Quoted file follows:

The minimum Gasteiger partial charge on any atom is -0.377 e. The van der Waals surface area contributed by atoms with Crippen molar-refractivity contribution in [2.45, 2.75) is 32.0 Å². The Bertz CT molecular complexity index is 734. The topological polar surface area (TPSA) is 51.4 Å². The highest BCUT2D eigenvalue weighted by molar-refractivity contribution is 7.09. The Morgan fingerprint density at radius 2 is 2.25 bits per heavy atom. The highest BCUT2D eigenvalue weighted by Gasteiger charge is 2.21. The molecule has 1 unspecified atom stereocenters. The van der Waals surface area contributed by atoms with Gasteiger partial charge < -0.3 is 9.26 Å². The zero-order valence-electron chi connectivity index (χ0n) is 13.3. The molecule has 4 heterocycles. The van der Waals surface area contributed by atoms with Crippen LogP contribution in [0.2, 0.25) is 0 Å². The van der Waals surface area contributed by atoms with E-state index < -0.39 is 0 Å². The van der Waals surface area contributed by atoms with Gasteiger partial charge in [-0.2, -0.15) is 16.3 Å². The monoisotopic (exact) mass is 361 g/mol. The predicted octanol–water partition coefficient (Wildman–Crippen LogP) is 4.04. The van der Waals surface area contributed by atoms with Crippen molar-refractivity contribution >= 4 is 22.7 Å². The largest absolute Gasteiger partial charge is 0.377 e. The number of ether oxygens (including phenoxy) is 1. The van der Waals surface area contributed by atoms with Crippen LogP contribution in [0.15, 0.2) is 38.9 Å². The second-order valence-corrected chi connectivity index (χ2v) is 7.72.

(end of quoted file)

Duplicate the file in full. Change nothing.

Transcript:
The minimum Gasteiger partial charge on any atom is -0.377 e. The van der Waals surface area contributed by atoms with Crippen molar-refractivity contribution in [2.45, 2.75) is 32.0 Å². The Bertz CT molecular complexity index is 734. The topological polar surface area (TPSA) is 51.4 Å². The highest BCUT2D eigenvalue weighted by molar-refractivity contribution is 7.09. The Morgan fingerprint density at radius 2 is 2.25 bits per heavy atom. The highest BCUT2D eigenvalue weighted by Gasteiger charge is 2.21. The molecule has 1 unspecified atom stereocenters. The van der Waals surface area contributed by atoms with Gasteiger partial charge < -0.3 is 9.26 Å². The zero-order valence-electron chi connectivity index (χ0n) is 13.3. The molecule has 4 heterocycles. The van der Waals surface area contributed by atoms with Crippen LogP contribution in [0.2, 0.25) is 0 Å². The van der Waals surface area contributed by atoms with E-state index < -0.39 is 0 Å². The van der Waals surface area contributed by atoms with Gasteiger partial charge in [-0.2, -0.15) is 16.3 Å². The monoisotopic (exact) mass is 361 g/mol. The predicted octanol–water partition coefficient (Wildman–Crippen LogP) is 4.04. The van der Waals surface area contributed by atoms with Crippen molar-refractivity contribution >= 4 is 22.7 Å². The largest absolute Gasteiger partial charge is 0.377 e. The number of ether oxygens (including phenoxy) is 1. The van der Waals surface area contributed by atoms with Crippen LogP contribution in [0.15, 0.2) is 38.9 Å². The second-order valence-corrected chi connectivity index (χ2v) is 7.72.